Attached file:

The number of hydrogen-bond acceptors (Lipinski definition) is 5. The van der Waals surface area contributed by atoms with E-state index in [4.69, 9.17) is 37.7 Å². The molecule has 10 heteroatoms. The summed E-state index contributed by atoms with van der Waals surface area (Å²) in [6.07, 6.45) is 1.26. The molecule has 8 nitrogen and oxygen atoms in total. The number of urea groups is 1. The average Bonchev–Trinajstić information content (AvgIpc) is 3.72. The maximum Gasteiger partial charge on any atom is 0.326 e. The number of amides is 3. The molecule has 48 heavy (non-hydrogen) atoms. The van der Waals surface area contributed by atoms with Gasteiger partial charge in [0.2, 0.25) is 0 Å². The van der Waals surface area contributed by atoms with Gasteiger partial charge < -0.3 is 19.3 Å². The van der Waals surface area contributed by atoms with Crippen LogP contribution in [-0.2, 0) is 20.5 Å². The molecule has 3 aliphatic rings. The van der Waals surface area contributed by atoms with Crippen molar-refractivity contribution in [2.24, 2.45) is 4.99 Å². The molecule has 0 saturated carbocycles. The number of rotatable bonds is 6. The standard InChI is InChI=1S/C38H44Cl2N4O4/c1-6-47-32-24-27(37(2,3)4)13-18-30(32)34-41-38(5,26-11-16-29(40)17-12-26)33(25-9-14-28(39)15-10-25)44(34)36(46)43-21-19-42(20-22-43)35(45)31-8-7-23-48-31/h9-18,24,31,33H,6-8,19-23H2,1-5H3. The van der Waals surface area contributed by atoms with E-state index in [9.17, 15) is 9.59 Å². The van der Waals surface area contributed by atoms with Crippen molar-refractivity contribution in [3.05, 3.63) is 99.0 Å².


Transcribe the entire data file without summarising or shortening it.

The number of hydrogen-bond acceptors (Lipinski definition) is 5. The van der Waals surface area contributed by atoms with E-state index in [4.69, 9.17) is 37.7 Å². The molecule has 10 heteroatoms. The summed E-state index contributed by atoms with van der Waals surface area (Å²) in [6.07, 6.45) is 1.26. The molecule has 8 nitrogen and oxygen atoms in total. The number of urea groups is 1. The average Bonchev–Trinajstić information content (AvgIpc) is 3.72. The maximum Gasteiger partial charge on any atom is 0.326 e. The number of amides is 3. The molecule has 48 heavy (non-hydrogen) atoms. The van der Waals surface area contributed by atoms with Gasteiger partial charge in [0.2, 0.25) is 0 Å². The van der Waals surface area contributed by atoms with Gasteiger partial charge < -0.3 is 19.3 Å². The van der Waals surface area contributed by atoms with Crippen LogP contribution in [-0.2, 0) is 20.5 Å². The molecule has 3 aliphatic rings. The van der Waals surface area contributed by atoms with Crippen molar-refractivity contribution in [2.24, 2.45) is 4.99 Å². The molecule has 0 saturated carbocycles. The number of rotatable bonds is 6. The standard InChI is InChI=1S/C38H44Cl2N4O4/c1-6-47-32-24-27(37(2,3)4)13-18-30(32)34-41-38(5,26-11-16-29(40)17-12-26)33(25-9-14-28(39)15-10-25)44(34)36(46)43-21-19-42(20-22-43)35(45)31-8-7-23-48-31/h9-18,24,31,33H,6-8,19-23H2,1-5H3. The van der Waals surface area contributed by atoms with E-state index in [9.17, 15) is 9.59 Å². The van der Waals surface area contributed by atoms with Crippen molar-refractivity contribution in [3.05, 3.63) is 99.0 Å².